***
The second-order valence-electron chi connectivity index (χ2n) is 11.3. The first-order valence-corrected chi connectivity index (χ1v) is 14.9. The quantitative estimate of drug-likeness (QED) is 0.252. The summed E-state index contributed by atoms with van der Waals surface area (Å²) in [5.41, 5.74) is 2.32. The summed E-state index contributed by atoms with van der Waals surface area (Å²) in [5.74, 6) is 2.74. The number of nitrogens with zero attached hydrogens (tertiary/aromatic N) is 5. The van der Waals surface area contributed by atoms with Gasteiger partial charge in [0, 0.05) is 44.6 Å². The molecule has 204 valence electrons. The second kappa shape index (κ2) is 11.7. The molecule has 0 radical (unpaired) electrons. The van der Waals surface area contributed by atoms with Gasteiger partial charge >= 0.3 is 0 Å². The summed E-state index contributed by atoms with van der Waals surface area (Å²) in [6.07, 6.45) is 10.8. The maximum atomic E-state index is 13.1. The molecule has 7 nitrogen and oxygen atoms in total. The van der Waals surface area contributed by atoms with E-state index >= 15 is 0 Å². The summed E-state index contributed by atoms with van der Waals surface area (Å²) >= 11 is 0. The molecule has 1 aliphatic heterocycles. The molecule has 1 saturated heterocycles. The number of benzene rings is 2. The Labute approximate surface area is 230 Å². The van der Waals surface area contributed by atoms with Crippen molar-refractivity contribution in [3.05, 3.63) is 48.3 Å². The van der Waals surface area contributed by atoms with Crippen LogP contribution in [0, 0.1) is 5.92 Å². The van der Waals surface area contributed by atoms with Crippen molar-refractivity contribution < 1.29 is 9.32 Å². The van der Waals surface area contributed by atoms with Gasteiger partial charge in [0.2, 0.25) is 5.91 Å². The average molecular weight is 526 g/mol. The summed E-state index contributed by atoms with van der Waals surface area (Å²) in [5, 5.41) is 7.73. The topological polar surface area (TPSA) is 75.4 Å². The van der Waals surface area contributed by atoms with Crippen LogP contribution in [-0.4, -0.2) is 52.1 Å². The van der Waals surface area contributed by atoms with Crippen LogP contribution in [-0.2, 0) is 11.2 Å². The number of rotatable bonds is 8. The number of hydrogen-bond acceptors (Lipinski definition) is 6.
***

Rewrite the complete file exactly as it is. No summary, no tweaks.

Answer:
The second-order valence-electron chi connectivity index (χ2n) is 11.3. The first-order valence-corrected chi connectivity index (χ1v) is 14.9. The quantitative estimate of drug-likeness (QED) is 0.252. The summed E-state index contributed by atoms with van der Waals surface area (Å²) in [5.41, 5.74) is 2.32. The summed E-state index contributed by atoms with van der Waals surface area (Å²) in [5.74, 6) is 2.74. The number of nitrogens with zero attached hydrogens (tertiary/aromatic N) is 5. The van der Waals surface area contributed by atoms with Gasteiger partial charge in [0, 0.05) is 44.6 Å². The molecule has 204 valence electrons. The second kappa shape index (κ2) is 11.7. The molecule has 0 radical (unpaired) electrons. The van der Waals surface area contributed by atoms with Gasteiger partial charge >= 0.3 is 0 Å². The summed E-state index contributed by atoms with van der Waals surface area (Å²) in [6.07, 6.45) is 10.8. The maximum atomic E-state index is 13.1. The molecule has 7 nitrogen and oxygen atoms in total. The van der Waals surface area contributed by atoms with E-state index >= 15 is 0 Å². The summed E-state index contributed by atoms with van der Waals surface area (Å²) >= 11 is 0. The molecule has 1 aliphatic heterocycles. The molecule has 1 saturated heterocycles. The number of benzene rings is 2. The Labute approximate surface area is 230 Å². The van der Waals surface area contributed by atoms with Crippen molar-refractivity contribution in [3.05, 3.63) is 48.3 Å². The van der Waals surface area contributed by atoms with Crippen LogP contribution in [0, 0.1) is 5.92 Å². The van der Waals surface area contributed by atoms with Crippen molar-refractivity contribution < 1.29 is 9.32 Å². The van der Waals surface area contributed by atoms with Gasteiger partial charge in [0.2, 0.25) is 5.91 Å². The average molecular weight is 526 g/mol. The summed E-state index contributed by atoms with van der Waals surface area (Å²) in [5, 5.41) is 7.73. The topological polar surface area (TPSA) is 75.4 Å². The van der Waals surface area contributed by atoms with Crippen LogP contribution in [-0.4, -0.2) is 52.1 Å². The van der Waals surface area contributed by atoms with Crippen LogP contribution in [-0.2, 0) is 11.2 Å². The number of rotatable bonds is 8. The number of hydrogen-bond acceptors (Lipinski definition) is 6.